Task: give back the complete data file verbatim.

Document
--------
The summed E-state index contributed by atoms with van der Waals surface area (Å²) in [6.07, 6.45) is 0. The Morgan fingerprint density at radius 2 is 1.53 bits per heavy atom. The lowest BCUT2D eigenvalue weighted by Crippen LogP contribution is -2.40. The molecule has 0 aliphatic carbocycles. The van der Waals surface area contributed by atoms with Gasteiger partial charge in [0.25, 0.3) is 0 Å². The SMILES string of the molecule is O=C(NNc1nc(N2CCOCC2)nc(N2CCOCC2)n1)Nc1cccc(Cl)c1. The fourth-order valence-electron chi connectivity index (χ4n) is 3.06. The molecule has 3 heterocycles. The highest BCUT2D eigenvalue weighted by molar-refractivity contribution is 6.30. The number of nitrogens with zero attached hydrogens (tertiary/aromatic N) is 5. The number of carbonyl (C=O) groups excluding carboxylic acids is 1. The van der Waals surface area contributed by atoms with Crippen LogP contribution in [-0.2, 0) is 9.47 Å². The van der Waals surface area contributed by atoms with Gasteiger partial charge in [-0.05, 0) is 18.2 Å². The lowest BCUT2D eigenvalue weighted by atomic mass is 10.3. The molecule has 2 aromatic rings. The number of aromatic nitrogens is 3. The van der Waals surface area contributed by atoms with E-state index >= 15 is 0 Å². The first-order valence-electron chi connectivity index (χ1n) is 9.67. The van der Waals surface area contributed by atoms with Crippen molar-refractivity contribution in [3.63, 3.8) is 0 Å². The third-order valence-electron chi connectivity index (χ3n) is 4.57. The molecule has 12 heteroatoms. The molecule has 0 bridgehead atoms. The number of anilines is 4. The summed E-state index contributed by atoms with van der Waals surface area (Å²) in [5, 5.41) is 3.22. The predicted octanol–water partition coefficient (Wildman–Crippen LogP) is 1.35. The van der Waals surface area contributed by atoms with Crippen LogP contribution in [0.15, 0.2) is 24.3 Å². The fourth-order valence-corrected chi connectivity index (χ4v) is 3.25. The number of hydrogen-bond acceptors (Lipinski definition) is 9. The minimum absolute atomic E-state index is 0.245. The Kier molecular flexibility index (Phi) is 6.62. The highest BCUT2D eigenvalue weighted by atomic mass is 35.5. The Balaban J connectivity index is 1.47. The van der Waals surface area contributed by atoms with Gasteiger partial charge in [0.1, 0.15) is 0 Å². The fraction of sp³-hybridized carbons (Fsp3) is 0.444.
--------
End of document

The summed E-state index contributed by atoms with van der Waals surface area (Å²) in [6.07, 6.45) is 0. The Morgan fingerprint density at radius 2 is 1.53 bits per heavy atom. The lowest BCUT2D eigenvalue weighted by Crippen LogP contribution is -2.40. The molecule has 0 aliphatic carbocycles. The van der Waals surface area contributed by atoms with Gasteiger partial charge in [0.25, 0.3) is 0 Å². The SMILES string of the molecule is O=C(NNc1nc(N2CCOCC2)nc(N2CCOCC2)n1)Nc1cccc(Cl)c1. The fourth-order valence-electron chi connectivity index (χ4n) is 3.06. The molecule has 3 heterocycles. The highest BCUT2D eigenvalue weighted by molar-refractivity contribution is 6.30. The number of nitrogens with zero attached hydrogens (tertiary/aromatic N) is 5. The number of carbonyl (C=O) groups excluding carboxylic acids is 1. The van der Waals surface area contributed by atoms with Crippen LogP contribution in [-0.2, 0) is 9.47 Å². The van der Waals surface area contributed by atoms with Gasteiger partial charge in [-0.05, 0) is 18.2 Å². The lowest BCUT2D eigenvalue weighted by atomic mass is 10.3. The molecule has 2 aromatic rings. The number of aromatic nitrogens is 3. The van der Waals surface area contributed by atoms with E-state index >= 15 is 0 Å². The first-order valence-electron chi connectivity index (χ1n) is 9.67. The van der Waals surface area contributed by atoms with Crippen molar-refractivity contribution in [3.63, 3.8) is 0 Å². The third-order valence-electron chi connectivity index (χ3n) is 4.57. The molecule has 12 heteroatoms. The molecule has 0 bridgehead atoms. The number of anilines is 4. The summed E-state index contributed by atoms with van der Waals surface area (Å²) in [5, 5.41) is 3.22. The predicted octanol–water partition coefficient (Wildman–Crippen LogP) is 1.35. The van der Waals surface area contributed by atoms with Crippen LogP contribution in [0.15, 0.2) is 24.3 Å². The fourth-order valence-corrected chi connectivity index (χ4v) is 3.25. The number of hydrogen-bond acceptors (Lipinski definition) is 9. The minimum absolute atomic E-state index is 0.245. The Kier molecular flexibility index (Phi) is 6.62. The highest BCUT2D eigenvalue weighted by atomic mass is 35.5. The Balaban J connectivity index is 1.47. The van der Waals surface area contributed by atoms with Gasteiger partial charge in [0.1, 0.15) is 0 Å². The fraction of sp³-hybridized carbons (Fsp3) is 0.444.